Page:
Booster doses of the Covid-19 vaccine are to be offered to people aged 16-59 years who have an underlying condition.

They will also be offered to all residents in long-term healthcare facilities, irrespective of age, and those aged 50 to 59 years who have completed their primary course with any Covid-19 vaccine.

It follows new advice from the National Immunisation Advisory Committee (NIAC).

Minister for Health Stephen Donnelly said he will work with his department and the HSE to implement the recommendations as soon as possible.

Mr Donnelly has asked the HSE to look at ways of administering the booster vaccine to those with underlying medical conditions as quickly as possible.

Since the end of June to late October this year, eight out of ten people admitted to ICUs here had an underlying condition.

The Vaccine Taskforce is also set to return to oversee the booster programme.

We need your consent to load this rte-player contentWe use rte-player to manage extra content that can set cookies on your device and collect data about your activity. Please review their details and accept them to load the content.Manage Preferences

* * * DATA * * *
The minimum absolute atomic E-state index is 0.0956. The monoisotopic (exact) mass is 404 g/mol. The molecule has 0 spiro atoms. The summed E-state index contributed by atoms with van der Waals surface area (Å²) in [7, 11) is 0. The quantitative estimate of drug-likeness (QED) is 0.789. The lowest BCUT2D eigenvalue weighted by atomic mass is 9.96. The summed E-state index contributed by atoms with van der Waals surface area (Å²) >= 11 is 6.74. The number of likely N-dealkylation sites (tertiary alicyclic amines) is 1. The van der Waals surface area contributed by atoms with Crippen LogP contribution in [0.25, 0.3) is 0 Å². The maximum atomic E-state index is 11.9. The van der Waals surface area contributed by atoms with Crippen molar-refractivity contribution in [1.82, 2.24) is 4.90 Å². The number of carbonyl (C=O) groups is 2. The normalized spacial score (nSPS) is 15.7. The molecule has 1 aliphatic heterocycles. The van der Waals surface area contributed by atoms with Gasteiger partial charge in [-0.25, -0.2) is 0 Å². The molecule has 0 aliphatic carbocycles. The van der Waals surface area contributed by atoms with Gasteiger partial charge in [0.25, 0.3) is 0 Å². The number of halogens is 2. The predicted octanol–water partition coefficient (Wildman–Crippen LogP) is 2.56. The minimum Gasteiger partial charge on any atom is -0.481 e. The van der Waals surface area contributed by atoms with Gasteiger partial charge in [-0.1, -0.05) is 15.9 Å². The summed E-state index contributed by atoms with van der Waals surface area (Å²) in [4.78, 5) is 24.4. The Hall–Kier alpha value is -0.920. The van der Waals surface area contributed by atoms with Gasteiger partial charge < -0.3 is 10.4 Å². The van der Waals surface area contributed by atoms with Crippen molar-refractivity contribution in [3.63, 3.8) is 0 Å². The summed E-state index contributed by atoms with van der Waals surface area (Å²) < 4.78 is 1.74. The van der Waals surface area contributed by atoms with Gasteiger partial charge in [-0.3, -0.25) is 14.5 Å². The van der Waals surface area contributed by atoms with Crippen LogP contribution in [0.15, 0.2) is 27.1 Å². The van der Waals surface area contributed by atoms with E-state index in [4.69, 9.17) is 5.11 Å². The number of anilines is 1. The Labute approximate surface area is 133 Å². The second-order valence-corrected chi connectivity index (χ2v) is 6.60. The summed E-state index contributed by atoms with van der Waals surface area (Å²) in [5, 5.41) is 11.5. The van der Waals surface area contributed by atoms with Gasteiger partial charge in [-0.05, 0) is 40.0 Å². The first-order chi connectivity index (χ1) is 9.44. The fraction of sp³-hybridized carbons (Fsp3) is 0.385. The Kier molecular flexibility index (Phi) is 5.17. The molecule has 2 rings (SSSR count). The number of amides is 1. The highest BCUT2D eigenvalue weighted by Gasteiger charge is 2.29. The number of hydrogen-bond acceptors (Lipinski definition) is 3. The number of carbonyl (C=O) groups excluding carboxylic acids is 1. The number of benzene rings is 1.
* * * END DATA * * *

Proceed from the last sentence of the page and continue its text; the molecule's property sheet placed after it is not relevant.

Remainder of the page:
Read more: Latest coronavirus stories

Taoiseach Micheál Martin has urged people to get their booster vaccines "in a timely manner" after what he said is "some evidence" that people are missing their appointments.

He told the Dáil that around 2.2 million people are now eligible for Covid-19 booster vaccinations.

The Fianna Fáil leader made the comments as he said he accepts the need to recognise the contribution made by under-pressure frontline healthcare workers.

Mr Martin said getting vaccinated is the best thing people can do for those who work in the health service.

Up to 1,500 people are turning up daily for their first vaccination, he said, "which shows that campaigns are beginning to penetrate and people are beginning to respond".

But he said there is also some evidence that people are missing their dates for their boosters.

"I would say to people who are eligible for their booster, who get a date for their booster, go please and get your booster in a timely manner."

Earlier, the co-leader of the Social Democrats, Róisín Shortall, said the roll-out of the booster vaccines has to be the priority.

Speaking on RTÉ's News at One, she said there has been very little information about when the various cohorts are likely to be vaccinated and said it would be helpful if people were told of the plan.

This morning, the HSE's director of acute hospitals said there is real concern about acute capacity in the hospital system and added that everything possible is being done to accelerate the booster campaign.

Liam Woods told RTÉ's Morning Ireland that NIAC's decision to expand the booster programme is being implemented through the HSE's vaccination programme and is progressing well.